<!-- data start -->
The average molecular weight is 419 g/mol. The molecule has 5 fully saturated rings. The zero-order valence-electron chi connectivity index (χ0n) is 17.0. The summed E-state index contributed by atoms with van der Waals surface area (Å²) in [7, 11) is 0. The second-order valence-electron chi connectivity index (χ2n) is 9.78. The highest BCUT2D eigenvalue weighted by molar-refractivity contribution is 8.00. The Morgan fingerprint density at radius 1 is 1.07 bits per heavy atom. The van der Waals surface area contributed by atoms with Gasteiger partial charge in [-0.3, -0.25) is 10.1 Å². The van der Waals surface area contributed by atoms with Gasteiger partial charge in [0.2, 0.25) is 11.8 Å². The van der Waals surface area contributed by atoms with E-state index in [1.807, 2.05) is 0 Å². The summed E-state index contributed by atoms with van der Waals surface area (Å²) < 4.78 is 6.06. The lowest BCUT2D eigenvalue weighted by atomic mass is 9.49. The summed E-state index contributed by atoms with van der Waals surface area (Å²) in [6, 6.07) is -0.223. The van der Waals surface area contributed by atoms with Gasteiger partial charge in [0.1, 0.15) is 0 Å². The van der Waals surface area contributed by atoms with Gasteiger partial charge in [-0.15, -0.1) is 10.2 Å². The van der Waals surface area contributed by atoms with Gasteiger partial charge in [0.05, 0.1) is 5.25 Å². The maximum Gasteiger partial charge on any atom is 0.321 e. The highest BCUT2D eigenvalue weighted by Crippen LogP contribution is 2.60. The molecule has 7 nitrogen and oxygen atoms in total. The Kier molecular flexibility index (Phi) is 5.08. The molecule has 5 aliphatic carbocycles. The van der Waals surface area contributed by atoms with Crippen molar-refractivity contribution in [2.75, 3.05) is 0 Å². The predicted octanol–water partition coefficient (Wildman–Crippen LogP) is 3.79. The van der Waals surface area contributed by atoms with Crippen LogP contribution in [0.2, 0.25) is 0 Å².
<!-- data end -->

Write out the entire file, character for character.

The average molecular weight is 419 g/mol. The molecule has 5 fully saturated rings. The zero-order valence-electron chi connectivity index (χ0n) is 17.0. The summed E-state index contributed by atoms with van der Waals surface area (Å²) in [7, 11) is 0. The second-order valence-electron chi connectivity index (χ2n) is 9.78. The highest BCUT2D eigenvalue weighted by molar-refractivity contribution is 8.00. The Morgan fingerprint density at radius 1 is 1.07 bits per heavy atom. The van der Waals surface area contributed by atoms with Gasteiger partial charge in [-0.3, -0.25) is 10.1 Å². The van der Waals surface area contributed by atoms with Gasteiger partial charge in [0.2, 0.25) is 11.8 Å². The van der Waals surface area contributed by atoms with E-state index in [1.807, 2.05) is 0 Å². The summed E-state index contributed by atoms with van der Waals surface area (Å²) < 4.78 is 6.06. The lowest BCUT2D eigenvalue weighted by atomic mass is 9.49. The summed E-state index contributed by atoms with van der Waals surface area (Å²) in [6, 6.07) is -0.223. The van der Waals surface area contributed by atoms with Gasteiger partial charge in [0.1, 0.15) is 0 Å². The van der Waals surface area contributed by atoms with Gasteiger partial charge in [-0.15, -0.1) is 10.2 Å². The van der Waals surface area contributed by atoms with Gasteiger partial charge in [0.05, 0.1) is 5.25 Å². The maximum Gasteiger partial charge on any atom is 0.321 e. The highest BCUT2D eigenvalue weighted by Crippen LogP contribution is 2.60. The molecule has 7 nitrogen and oxygen atoms in total. The Kier molecular flexibility index (Phi) is 5.08. The molecule has 5 aliphatic carbocycles. The van der Waals surface area contributed by atoms with Crippen molar-refractivity contribution in [2.75, 3.05) is 0 Å². The predicted octanol–water partition coefficient (Wildman–Crippen LogP) is 3.79. The van der Waals surface area contributed by atoms with Crippen LogP contribution in [0.2, 0.25) is 0 Å².